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What is E-Commerce?

ecommerce, online shopping
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E-commerce refers to the purchase and sale of goods and/or services via electronic channels, such as the Internet. Online retail is convenient due to its 24-hour availability, global reach and ease of customer service.

Though purchasing items online is a major facet, e-commerce is more than that. This type of commerce can be useful at the enterprise level as well. E-commerce is not just on the Web — it was first introduced in the 1960s via electronic data interchange (EDI) through value-added networks (VANs). In the mid-1990s, e-commerce was transformed with the introduction of Amazon and eBay. Amazon started as a book shipping business, out of Jeff Bezos' garage, in 1995. EBay, which enabled consumers to sell things online, introduced online auctions in 1995 and exploded with the 1997 Beanie Babies frenzy.

There are four main categories: B2B, B2C, C2B, and C2C.

  • B2B (Business to Business) — this kind of e-commerce involves companies doing business with each other. One example is manufacturers selling to distributors and wholesalers selling to retailers.
  • B2C (Business to Consumer) — This is what most people think of when they hear "e-commerce." B2C consists of businesses selling to the general public through shopping cart software, without needing any human interaction. An example of this would be Amazon. 
  • C2B (Consumer to Business) — In this scenario, a consumer would post a project with a set budget online, and companies bid on the project.  The consumer reviews the bids and selects the company — Elance is an example of this.
  • C2C (Consumer to Consumer) — this type of e-commerce is made up of online classifieds or forums where individuals can buy and sell their goods, thanks to systems like PayPal. An example of this would be eBay or etsy.

E-commerce strategy

Just like any type of business, e-commerce businesses need to have a fully fleshed strategy. The first step is to set goals. Do you plan to increase revenue from existing customers? Gain new customers? Increase the average order value? Sell through new channels? Lower prices? Once you have figured out your goals, the next step is to set a plan.

Your first step is to conduct a SWOT analysis and assess the strengths, weaknesses, opportunities and threats of where your business is. What does the market look like? Where does your business excel, and where does it falter? Review your entire business, not just segments of it. Evaluate external opportunities, because this is the often the primary place to invest time and money. Be honest with yourself when analyzing weaknesses and threats, or else the analysis will not be helpful.

After the SWOT analysis is done, see how it fits into your overall vision. Where do you see your business in five years? In 10 years? This will help you set business objectives for the current year, where you set objectives for sales, profits, customers, traffic, new systems, and new staff. After the objectives are set, a strategy can be put in place, either by you or by a hiring an e-commerce consultant.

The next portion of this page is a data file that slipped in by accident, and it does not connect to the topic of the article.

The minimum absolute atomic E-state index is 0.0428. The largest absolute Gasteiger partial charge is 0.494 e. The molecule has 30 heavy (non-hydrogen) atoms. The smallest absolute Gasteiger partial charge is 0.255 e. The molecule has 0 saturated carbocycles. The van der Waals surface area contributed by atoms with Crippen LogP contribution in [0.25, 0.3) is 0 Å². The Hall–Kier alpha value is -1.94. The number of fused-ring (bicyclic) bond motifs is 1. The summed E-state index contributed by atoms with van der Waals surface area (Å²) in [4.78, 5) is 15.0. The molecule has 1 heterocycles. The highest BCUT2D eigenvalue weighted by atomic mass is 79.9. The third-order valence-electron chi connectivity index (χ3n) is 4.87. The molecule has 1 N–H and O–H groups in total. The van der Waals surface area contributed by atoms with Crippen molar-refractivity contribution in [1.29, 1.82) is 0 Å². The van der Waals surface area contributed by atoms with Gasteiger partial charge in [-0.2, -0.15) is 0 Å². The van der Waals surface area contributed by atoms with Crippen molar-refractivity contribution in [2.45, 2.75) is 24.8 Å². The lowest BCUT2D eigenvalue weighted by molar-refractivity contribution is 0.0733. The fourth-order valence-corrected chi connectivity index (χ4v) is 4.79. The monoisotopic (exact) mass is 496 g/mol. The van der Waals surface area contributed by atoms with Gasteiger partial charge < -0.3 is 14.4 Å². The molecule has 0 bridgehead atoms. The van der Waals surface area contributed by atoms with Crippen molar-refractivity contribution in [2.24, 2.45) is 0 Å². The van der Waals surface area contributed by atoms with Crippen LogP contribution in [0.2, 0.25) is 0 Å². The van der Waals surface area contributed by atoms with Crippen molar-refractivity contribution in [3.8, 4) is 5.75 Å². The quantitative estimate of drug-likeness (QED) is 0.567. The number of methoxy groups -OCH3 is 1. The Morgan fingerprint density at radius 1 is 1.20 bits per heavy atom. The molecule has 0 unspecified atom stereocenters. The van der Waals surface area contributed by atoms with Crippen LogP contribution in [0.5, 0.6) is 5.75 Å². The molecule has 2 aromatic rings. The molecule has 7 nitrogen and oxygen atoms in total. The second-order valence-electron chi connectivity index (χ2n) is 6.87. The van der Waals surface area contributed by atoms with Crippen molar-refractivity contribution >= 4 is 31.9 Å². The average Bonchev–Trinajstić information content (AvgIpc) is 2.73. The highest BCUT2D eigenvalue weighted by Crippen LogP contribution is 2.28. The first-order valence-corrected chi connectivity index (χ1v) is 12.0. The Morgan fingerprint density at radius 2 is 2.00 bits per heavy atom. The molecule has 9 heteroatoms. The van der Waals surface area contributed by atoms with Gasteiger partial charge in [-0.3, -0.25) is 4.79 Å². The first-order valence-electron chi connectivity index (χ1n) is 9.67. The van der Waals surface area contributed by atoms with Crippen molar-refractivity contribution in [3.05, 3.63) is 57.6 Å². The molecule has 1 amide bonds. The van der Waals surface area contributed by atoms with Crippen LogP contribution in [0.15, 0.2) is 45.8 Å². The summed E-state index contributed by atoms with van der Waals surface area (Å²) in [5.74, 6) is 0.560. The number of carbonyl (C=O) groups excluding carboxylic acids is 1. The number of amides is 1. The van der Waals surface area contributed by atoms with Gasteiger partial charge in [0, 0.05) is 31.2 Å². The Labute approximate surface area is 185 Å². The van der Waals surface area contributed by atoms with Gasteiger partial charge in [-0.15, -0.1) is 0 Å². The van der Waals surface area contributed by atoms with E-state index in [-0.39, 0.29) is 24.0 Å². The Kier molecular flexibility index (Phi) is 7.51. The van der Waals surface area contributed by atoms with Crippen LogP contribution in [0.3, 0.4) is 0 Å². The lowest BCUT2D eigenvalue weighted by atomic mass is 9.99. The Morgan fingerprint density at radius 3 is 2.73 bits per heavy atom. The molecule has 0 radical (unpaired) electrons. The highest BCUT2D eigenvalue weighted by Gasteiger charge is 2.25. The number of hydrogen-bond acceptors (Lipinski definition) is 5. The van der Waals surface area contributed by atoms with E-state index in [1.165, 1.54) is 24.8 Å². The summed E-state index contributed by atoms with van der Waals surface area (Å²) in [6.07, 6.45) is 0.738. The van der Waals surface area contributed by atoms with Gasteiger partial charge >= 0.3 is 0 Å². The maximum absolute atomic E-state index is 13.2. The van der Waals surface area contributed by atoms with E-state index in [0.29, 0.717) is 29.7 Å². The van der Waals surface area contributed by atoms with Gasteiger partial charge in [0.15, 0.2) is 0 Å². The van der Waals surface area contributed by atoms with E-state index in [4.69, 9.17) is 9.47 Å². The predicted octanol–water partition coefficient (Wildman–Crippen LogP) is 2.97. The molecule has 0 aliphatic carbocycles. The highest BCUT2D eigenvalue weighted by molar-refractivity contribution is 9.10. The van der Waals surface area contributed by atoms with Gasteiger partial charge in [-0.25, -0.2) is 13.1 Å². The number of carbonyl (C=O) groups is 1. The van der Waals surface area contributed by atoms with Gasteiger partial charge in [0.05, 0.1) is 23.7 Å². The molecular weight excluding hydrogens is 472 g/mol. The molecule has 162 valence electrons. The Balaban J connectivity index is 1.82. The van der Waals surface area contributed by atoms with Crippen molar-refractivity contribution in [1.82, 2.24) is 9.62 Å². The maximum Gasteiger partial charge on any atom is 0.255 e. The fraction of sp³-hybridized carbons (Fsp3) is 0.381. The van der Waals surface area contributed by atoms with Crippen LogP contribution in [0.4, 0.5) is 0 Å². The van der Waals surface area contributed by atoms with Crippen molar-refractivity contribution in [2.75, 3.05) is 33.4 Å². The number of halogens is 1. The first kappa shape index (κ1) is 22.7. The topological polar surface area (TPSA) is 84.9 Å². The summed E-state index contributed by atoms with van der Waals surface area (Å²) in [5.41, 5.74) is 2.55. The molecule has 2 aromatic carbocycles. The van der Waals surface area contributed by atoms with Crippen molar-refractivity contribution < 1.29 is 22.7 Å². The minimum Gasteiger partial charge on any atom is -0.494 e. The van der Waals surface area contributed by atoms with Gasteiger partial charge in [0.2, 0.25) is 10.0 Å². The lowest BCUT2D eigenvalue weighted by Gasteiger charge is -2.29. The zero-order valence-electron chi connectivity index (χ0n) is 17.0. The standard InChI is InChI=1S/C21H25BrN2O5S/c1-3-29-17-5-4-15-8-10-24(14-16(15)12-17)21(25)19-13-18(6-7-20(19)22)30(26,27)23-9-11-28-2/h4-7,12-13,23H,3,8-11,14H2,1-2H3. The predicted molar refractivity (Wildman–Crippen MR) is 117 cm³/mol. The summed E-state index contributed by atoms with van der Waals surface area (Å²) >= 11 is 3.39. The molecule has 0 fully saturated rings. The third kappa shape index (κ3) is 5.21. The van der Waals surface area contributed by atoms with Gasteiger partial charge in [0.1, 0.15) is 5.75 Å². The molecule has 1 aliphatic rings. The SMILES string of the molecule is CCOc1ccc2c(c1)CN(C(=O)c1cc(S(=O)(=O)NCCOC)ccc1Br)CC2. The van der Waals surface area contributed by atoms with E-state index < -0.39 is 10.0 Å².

In addition to having a strong business strategy, it's important to have a basic understanding of e-commerce law. There are different legal and financial considerations, especially with privacy, security, copyright, and taxation. The Federal Trade Commission (FTC) regulates most e-commerce activities, including the use of commercial emails, online advertising, and consumer privacy. Through any average day, businesses collect and retain personal information from their customers — information that is often sensitive. You are subject to federal and state privacy laws, depending on the type of data that you collect.

There are also online advertising laws that protect consumer privacy and ensure truthful marketing practices online. As an e-commerce business, online advertising is a major part of your strategy. Over the past decade, federal and state governments have passed new online advertising laws — it's important to be familiar with these.

In addition to protecting consumers from data leaks and misleading online advertising, digital works are also protected on the Internet via the Digital Millennium Copyright Act (DMCA). There are a number of provisions that e-commerce businesses need to be aware of, including copyright infringement liability and a service provider's responsibilities.

Like any digital technology or consumer-based purchasing market, e-commerce has evolved over the years. As mobile devices became more popular, m-commerce because its own market. With the rise of Facebook and sites like Pinterest, f-commerce and s-commerce (social commerce) have become the newest versions of e-commerce. As the market changes, businesses must also change to stay relevant and understand business opportunities out there in the e-commerce world.